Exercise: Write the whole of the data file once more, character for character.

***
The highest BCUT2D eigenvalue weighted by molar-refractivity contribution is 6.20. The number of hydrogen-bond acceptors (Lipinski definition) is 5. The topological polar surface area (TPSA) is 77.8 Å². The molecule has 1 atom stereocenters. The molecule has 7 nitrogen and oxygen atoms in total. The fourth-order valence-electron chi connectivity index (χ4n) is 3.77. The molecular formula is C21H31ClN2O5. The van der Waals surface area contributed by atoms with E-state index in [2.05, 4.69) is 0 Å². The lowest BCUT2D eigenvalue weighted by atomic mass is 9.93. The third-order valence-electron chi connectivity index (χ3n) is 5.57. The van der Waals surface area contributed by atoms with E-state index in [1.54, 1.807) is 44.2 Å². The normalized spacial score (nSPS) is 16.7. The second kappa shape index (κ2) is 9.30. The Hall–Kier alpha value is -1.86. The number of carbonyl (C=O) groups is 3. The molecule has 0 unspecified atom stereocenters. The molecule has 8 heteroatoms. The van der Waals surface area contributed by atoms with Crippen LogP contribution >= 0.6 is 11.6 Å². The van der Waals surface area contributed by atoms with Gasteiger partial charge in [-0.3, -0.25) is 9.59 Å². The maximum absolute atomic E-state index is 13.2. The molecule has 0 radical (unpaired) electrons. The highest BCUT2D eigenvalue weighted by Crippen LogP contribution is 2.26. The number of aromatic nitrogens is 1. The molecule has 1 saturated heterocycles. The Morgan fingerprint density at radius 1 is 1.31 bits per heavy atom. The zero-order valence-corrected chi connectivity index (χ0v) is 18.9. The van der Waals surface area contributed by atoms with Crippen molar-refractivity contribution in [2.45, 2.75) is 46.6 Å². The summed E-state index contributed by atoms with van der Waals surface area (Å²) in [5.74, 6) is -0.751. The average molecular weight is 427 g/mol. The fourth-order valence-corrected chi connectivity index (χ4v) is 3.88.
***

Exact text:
The highest BCUT2D eigenvalue weighted by molar-refractivity contribution is 6.20. The number of hydrogen-bond acceptors (Lipinski definition) is 5. The topological polar surface area (TPSA) is 77.8 Å². The molecule has 1 atom stereocenters. The molecule has 7 nitrogen and oxygen atoms in total. The fourth-order valence-electron chi connectivity index (χ4n) is 3.77. The molecular formula is C21H31ClN2O5. The van der Waals surface area contributed by atoms with E-state index in [2.05, 4.69) is 0 Å². The lowest BCUT2D eigenvalue weighted by atomic mass is 9.93. The third-order valence-electron chi connectivity index (χ3n) is 5.57. The van der Waals surface area contributed by atoms with E-state index in [1.54, 1.807) is 44.2 Å². The normalized spacial score (nSPS) is 16.7. The second kappa shape index (κ2) is 9.30. The Hall–Kier alpha value is -1.86. The number of carbonyl (C=O) groups is 3. The molecule has 0 unspecified atom stereocenters. The molecule has 8 heteroatoms. The van der Waals surface area contributed by atoms with Crippen LogP contribution >= 0.6 is 11.6 Å². The van der Waals surface area contributed by atoms with Gasteiger partial charge in [-0.3, -0.25) is 9.59 Å². The maximum absolute atomic E-state index is 13.2. The molecule has 0 radical (unpaired) electrons. The highest BCUT2D eigenvalue weighted by Crippen LogP contribution is 2.26. The number of aromatic nitrogens is 1. The molecule has 1 saturated heterocycles. The Morgan fingerprint density at radius 1 is 1.31 bits per heavy atom. The zero-order valence-corrected chi connectivity index (χ0v) is 18.9. The van der Waals surface area contributed by atoms with Crippen molar-refractivity contribution in [2.45, 2.75) is 46.6 Å². The summed E-state index contributed by atoms with van der Waals surface area (Å²) in [5.74, 6) is -0.751. The average molecular weight is 427 g/mol. The fourth-order valence-corrected chi connectivity index (χ4v) is 3.88.